[vii] Oaklander, “Cos Cob’s Surprising Modernist.”

[viii] http://www.thefreedictionary.com/monadnock

[ix] http://www.vtstateparks.com/htm/ascutney.htm

A (Small) Dinner Party

Nichols House Museum-  1906 menu
Nichols House Museum- 1906 menu

Menu, Club Dinner, March 28, 1906

Menu card

Made: Boston, Massachusetts, 1906

Materials: Paper, ink, graphite

In the permanent archival collection of the Nichols House Museum

Visitors often comment on the small size of the Nichols family dining table—it seats six people. The elegant room with tall ceilings and golden walls understandably conjures images of large, elaborate parties. The Nichols family did host large events from time to time, such as their daughter Margaret’s wedding reception when they hosted 235 guests, but they also entertained for small groups more regularly at their Beacon Hill home. Each family member held dinner parties for their friends, or even to honor and welcome visiting dignitaries and international guests. Arthur Nichols often hosted dinner parties for his doctor friends, signified by the designation “Club Dinner” on some of the menu cards, which are preserved in the Nichols House Museum archival collection.

Each course on the menu cards is separated by a simple drawn line, and the courses roughly follow the order suggested in Fannie Merritt Farmer’s popular 1906 cookbook, The Boston Cooking-School Cook Book, available on Google Books.[i] The courses would have been prepared in the kitchen by the cook, laid on a sideboard in the dining room by the kitchen maid, and served by William (Arthur’s manservant). For large events, the family hired wait staff to serve at table. Arthur Nichols loved good food, often describing his favorite meals in letters to his family.[ii] This menu from March 28, 1906 may have incorporated some of his favorite foods to impress his guests.

Below is a brief description of the unusual (to twenty-first century eyes) food included on the menu:

White Soup, Farina balls: Creamy almond soup with wheat dumplings. Farina is still sold in stores today as a hot wheat cereal.

Planked Shad Roe: Shad is a fish from the Chesapeake area, which, when cooked on a plank of wood in front of the fire, is imbued with a smoky flavor. Its roe, or egg sack, is considered a delicacy.[iii]

Potato Balls: Mashed potatoes with optional additions mixed in, such as sliced ham, onions, eggs, and herbs; then they are shaped into balls and fried in oil.[iv]

Sweet Breads: This is a term to describe the edible organs of various animals, often the thymus and pancreas glands of calves and lamb. Sweetbreads are described as both sweeter and juicier than regular cuts of meat and are considered delicacies. For a modern take on sweetbreads, visit this Serious Eats blog post.[v]

Tomato Salad: This dish is probably a composed salad, such as a whole tomato that has been cored, filled with creamy dressing or cheese, and placed on a bed of lettuce.[vi]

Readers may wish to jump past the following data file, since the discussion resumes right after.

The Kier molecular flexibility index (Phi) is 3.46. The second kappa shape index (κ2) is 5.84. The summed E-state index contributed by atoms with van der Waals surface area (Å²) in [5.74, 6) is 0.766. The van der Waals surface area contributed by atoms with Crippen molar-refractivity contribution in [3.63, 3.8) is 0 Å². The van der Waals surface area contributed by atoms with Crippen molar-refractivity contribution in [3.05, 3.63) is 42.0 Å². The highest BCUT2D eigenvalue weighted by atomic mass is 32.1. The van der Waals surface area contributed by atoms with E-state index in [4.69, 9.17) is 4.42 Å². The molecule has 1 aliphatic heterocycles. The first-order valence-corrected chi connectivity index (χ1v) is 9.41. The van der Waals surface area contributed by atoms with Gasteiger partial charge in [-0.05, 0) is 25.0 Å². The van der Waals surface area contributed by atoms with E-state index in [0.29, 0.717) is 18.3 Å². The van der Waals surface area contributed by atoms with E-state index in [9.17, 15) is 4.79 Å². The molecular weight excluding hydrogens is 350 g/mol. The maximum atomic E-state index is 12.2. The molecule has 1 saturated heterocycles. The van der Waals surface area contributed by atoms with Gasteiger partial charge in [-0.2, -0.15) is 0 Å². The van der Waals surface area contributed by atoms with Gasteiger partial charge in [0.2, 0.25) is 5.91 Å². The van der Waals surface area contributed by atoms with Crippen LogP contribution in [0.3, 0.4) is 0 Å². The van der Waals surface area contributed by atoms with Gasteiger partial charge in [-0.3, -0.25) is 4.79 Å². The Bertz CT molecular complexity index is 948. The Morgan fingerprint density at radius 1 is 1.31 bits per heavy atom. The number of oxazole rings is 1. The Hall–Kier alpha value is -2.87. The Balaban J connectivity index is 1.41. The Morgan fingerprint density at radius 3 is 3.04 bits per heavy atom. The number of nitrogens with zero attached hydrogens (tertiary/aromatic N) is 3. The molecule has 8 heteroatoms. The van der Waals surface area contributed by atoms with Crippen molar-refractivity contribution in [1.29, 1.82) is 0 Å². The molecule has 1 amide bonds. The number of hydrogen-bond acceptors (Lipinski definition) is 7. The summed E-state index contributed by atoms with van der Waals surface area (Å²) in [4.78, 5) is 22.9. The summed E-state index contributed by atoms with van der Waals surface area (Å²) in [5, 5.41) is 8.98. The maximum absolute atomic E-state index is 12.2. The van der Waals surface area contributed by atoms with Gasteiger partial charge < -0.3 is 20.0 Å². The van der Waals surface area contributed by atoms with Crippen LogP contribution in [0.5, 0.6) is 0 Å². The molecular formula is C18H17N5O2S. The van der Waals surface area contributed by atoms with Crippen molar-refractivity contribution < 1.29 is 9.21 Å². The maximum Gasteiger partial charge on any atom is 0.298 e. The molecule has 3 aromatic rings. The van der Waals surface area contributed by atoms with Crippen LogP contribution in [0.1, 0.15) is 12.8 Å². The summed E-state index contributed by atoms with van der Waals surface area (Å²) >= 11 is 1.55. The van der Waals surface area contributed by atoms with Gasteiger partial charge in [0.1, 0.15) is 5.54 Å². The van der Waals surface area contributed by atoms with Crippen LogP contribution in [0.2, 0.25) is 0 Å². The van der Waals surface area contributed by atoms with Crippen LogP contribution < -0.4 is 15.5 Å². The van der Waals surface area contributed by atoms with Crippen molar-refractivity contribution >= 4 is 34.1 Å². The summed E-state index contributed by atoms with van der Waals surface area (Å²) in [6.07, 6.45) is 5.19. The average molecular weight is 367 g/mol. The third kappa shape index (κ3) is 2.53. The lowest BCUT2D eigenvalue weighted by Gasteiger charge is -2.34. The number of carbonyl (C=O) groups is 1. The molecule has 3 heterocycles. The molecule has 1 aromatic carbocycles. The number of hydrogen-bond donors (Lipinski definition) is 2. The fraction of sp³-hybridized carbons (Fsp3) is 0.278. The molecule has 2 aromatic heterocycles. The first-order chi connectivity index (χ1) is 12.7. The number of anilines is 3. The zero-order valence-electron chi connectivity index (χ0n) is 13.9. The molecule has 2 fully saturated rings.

Guava Jelly: Guavas are fruit originally from Central and South America and are high in pectin, making them perfect for jellies and candies. This cheese course gets a tart, strawberry-like accent with the guava jelly.

Sherbert and dulces: For the dessert course, sherbet, as defined by Fannie Farmer, is “water ice [frozen fruit juice, mixed with water and sugar] to which is added a small quantity of dissolved gelatin or beaten whites of eggs.”[vii] “Dulce” is Spanish for “sweet,” which may refer to either candies or even small cookie-like pastries.


[i] Fannie Merritt Farmer, The Boston Cooking-school Cook Book, 1906. http://books.google.com/books?id=UXkEAAAAYAAJ&printsec=frontcover&dq=fannie+farmer&hl=en&sa=X&ei=ke7HU-eqJtOGyASkiIKQBA&ved=0CDcQ6AEwAQ#v=onepage&q=fannie%20farmer&f=false

[ii] B. June Hutchinson, At Home on Beacon Hill: Rose Standish Nichols and Her Family, 2011. Page 47.

[iii] “Planked Shad,” midatlanticcooking, August 20, 2012. http://midatlanticcooking.wordpress.com/2012/08/20/planked-shad/

[iv] Farmer, Boston Cooking-school, http://books.google.com/books?id=UXkEAAAAYAAJ&printsec=frontcover&dq=fannie+farmer&hl=en&sa=X&ei=ke7HU-eqJtOGyASkiIKQBA&ved=0CDcQ6AEwAQ#v=onepage&q=fannie%20farmer&f=false, 313, 315

[v] Chichi Wang, “The Nasty Bits: Sweetbreads,” Serious Eats, June 14, 2011. http://www.seriouseats.com/2011/06/the-nasty-bits-sweetbreads.html

[vi] Farmer, Boston Cooking-school, http://books.google.com/books?id=UXkEAAAAYAAJ&printsec=frontcover&dq=fannie+farmer&hl=en&sa=X&ei=ke7HU-eqJtOGyASkiIKQBA&ved=0CDcQ6AEwAQ#v=onepage&q=fannie%20farmer&f=false, 333-334

[vii] Farmer, Boston Cooking-school, http://books.google.com/books?id=UXkEAAAAYAAJ&printsec=frontcover&dq=fannie+farmer&hl=en&sa=X&ei=ke7HU-eqJtOGyASkiIKQBA&ved=0CDcQ6AEwAQ#v=onepage&q=fannie%20farmer&f=false, 433


By Ashley Jahrling, Assistant to the Director

Much More than Mourning

To the memory of Lucy C. May1961.161 -- 2

Needlework Picture

Made: Possibly New Hampshire, c. 1800

Materials: Silk, metal threads, paint, glass

On display at the Nichols House Museum

To see this object in the Nichols House Museum online collection, search for 1961.161 here.


A Multi-layered Artwork

Look closely at this piece of needlework embroidery. At first glance, it is a depressing scene. A young woman grieves for her siblings —Thomas (10 days old), Lucy (4 years, 8 months), and Abiel (6 weeks). However, to early nineteenth-century eyes, this piece was much more than a reminder of human mortality.[i]  Although the artist is anonymous, this advanced needlework offers insight into early nineteenth-century American society, including the education available to women, patriotism in the new country, and even how local economies were affected by female schools in their communities.

Nineteenth-century Female Education

The young woman who made this piece likely attended a school where she learned fancy, decorative embroidery. Around 1800, many female schools opened around the country to teach well-to-do young women music, painting, and embroidery alongside literature, geography, and other subjects (depending on the school teacher’s curriculum). Creating a needlework picture, such as this one, showcased the student’s skill and patience with a needle and thread — not only with basic stitches, but with fancy embroidery, too.[ii] She would be well-prepared to decorate her future home’s textiles and family’s clothing.